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Note: RMSEs for Indonesia are from Andrle et. al (2009) and the sample period is 2000Q1-2 RMSEs for Latin America are from Kriljenko et. al. (2009) and the sample period is 2004Q1
Table 3b.

Variance Decomposition (% of Variation Accounted by Different Shocks)

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C. Estimated Parameters

The estimates of key parameters (priors and posteriors) are presented in Table 1: the evolution of the output gap (IS curve), the Phillips curve, and interest rate rule (Taylor rule), all of which are critical for the dynamics of inflation and the output gap. Comparison of the IS curve and interest rate rule between Egypt and several emerging market economies, taken from past studies using GPM, is presented in Table 4.

Table 4.

Estimated Parameters of the Selected Variables in the GPM+ for Egypt

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Source: Canales-Krijenko et. al. (2009) and Andrle et. al. (2009)

First, the estimated parameters in the output gap evolution (IS curve) suggest that the relative size of the backward looking component to the forward looking component is about 3, implying that the habit formation of expenditure (especially, household consumption) has significant effects on the output gap dynamics. While the relative weight of the backward looking component, the coefficient for real exchange rate and for foreign output gap in

Egypt are similar to other countries, the estimated coefficient for the real interest rate gap in Egypt is significantly smaller—less than one half on average—than other countries. The smaller coefficient for the real interest rate gap in the IS curve indicates weaker interest rate channel in the monetary policy transmission mechanism, since the central bank needs to move its policy rate more actively to achieve required output gap change to affect inflation in the Phillips curve. This observation is in line with the findings in Al-Mashat and Billmeier (2007).

Second, the estimated Phillips curve suggests that the forward looking component is slightly more dominant than the backward looking part in Egypt compared to other emerging market economies: the weight of the forward looking component is about two-third for Egypt, whereas the median is about 0.55. A more forward looking Phillips curve is in fact desirable for monetary policy to achieve its inflation target with a smaller impact on output. However; if monetary policy is not very responsive to inflationary shocks (as in the case of Egypt); a more forward looking Phillips curve can exaggerate the inflationary impact. A large coefficient for the output gap in the Phillips curve for Egypt compared to other countries appears somewhat reflecting larger volatility of inflation in Egypt than in other countries.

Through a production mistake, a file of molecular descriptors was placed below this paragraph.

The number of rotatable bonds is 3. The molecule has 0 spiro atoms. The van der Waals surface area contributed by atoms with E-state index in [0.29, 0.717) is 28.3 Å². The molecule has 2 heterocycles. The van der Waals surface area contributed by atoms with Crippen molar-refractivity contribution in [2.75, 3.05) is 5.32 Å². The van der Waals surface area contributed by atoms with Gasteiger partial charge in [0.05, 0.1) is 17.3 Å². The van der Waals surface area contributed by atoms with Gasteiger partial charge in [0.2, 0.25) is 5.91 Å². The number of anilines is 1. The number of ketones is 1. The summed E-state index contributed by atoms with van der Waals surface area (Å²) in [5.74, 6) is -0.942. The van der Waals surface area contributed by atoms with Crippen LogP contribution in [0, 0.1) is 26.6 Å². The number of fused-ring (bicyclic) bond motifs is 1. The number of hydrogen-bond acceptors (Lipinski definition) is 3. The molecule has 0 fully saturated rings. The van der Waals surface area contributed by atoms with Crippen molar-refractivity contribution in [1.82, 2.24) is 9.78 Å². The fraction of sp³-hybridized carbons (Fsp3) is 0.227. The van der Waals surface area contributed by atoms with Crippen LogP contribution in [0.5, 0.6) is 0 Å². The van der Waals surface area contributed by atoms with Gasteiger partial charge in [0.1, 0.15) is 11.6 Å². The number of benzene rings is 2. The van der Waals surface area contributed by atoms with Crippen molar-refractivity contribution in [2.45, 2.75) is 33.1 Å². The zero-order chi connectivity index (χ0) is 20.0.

Third, the estimated nominal interest rate rule indicates that the coefficient for the lag of nominal interest rate in Egypt is higher than in other countries. This implies that the nominal interest rate in Egypt has responded less to inflation than other countries, at least in the short-run, leading the real interest rate to be pro-cyclical. Therefore, interest rate policy has not helped stabilize inflation. Rather, non-interest rate channel have been mainly used to mitigate inflationary pressures and anchor inflation expectations.

Table 3a reports the root mean squared forecast errors for real GDP growth, nominal interest rate and inflation. The one year ahead forecast error for annual growth is slightly higher than one percent, whereas for annual inflation it is slightly higher than 5.5 percent. The model forecast errors for growth and interest rates are comparable to previous applications of GPM (e.g. to Latin America (Kriljenko et. al., 2009) and Indonesia (Andrle et. al., 2009), but for inflation it is significantly higher. One factor that can explain the difference at least for Indonesia is the fact that Andrle et. al. (2009) uses the core inflation measure which implies that the volatility of inflation is probably lower than in the other studies. Nevertheless, these results suggest that there is room for improving the performance of the model in capturing inflation dynamics which can be addressed in future work.11

V. Output Gap, Inflation and Interest Rate Dynamics, Impulse Responses and Variance Decomposition

This section presents historical developments of the estimated main macroeconomic variables—the output gap, inflation decomposition, and nominal interest rate—and their impulse responses to exogenously given shocks: foreign output gap shock; foreign interest rate shock; monetary policy shock; and the pass-through effect of the exchange rate to inflation, based on the estimated GPM+ in the previous section. It also reports the variance decomposition of key variables abased on parameter estimates and the estimated variances of structural shocks in the model.

A. Estimated Dynamics of Main Variables: Output Gap, Inflation, and Nominal Interest Rate Implied by the Estimated Taylor Rule